Students forced to regroup after Pepperdine University switches gears from in-person learning to online classes

Pepperdine University students are having to quickly regroup ahead of the fall semester after the school prepares to hold all of its classes online instead on in person.

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Saturday, July 25, 2020
Last minute changes leave Pepperdine University students scrambling for housing
Pepperdine University students have to quickly regroup ahead of the fall semester after the school prepares to hold all of its classes online instead on in person.

MALIBU, Calif. (KABC) -- Pepperdine University students are regrouping ahead of the fall semester, as the school prepares to hold all of its classes online. The decision is affecting students who already moved into nearby housing, expecting in-person classes.

Incoming Pepperdine juniors Heather Chaffin and Rachel Stenz, like college students everywhere, are preparing for the upcoming fall semester. Pepperdine had been planning for on-campus learning to resume...until this week, when it was announced otherwise.

"Pepperdine said, oh just kidding never mind, we're not sure what's happening," said Chaffin.

While the announcement to focus on online learning isn't unique, the girls' housing situation is a bit more complicated. They say the university had encouraged students, because of COVID-19, to find housing off-campus. Thinking they'd still be attending class, they've already paid their $1,000 deposit at Malibu Canyon Apartments in Calabasas.

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"It was not the situation that we expected, and we were kind of misled in what we were getting into for our next semester of college," said Stenz.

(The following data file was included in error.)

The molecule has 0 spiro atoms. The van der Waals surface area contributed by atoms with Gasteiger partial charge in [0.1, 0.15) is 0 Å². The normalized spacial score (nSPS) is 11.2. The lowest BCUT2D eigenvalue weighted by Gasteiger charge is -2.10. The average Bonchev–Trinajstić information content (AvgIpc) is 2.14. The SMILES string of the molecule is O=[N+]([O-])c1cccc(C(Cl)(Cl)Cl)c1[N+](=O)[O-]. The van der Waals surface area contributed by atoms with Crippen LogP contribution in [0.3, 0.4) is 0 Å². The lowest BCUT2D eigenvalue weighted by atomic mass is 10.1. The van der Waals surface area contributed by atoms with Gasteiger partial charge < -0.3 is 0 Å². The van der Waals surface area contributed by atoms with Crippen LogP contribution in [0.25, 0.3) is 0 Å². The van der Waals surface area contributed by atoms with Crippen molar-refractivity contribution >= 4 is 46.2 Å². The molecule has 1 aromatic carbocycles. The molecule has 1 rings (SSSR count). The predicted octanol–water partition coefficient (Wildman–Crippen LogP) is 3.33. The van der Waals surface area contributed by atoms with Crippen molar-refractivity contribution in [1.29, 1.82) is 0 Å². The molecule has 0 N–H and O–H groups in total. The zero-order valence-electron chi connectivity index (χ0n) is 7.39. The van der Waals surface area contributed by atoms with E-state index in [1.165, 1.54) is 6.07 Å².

"It just seemed like they were more interested in the money, you know, delaying these decisions so that they have people registered with them," said Chaffin.

Weighing all the options, Heather, Rachel and their other roommate have decided they'll stay put; even though they maybe wouldn't have had they been given better warning of the fall closure.

"It's very stressful for me as a student and also for the rest of my family because they're bearing the financial burden of this," said Stenz.

"Something they forget is not everybody has the million dollar trust fund," said Chaffin.

Pepperdine told Eyewitness News that the difficult decision underscores the priority to protect the health and safety of students, faculty and staff.

In the meantime, the girls can at least study here, physically distanced and create the best college experience they can for themselves during this unprecedented time.

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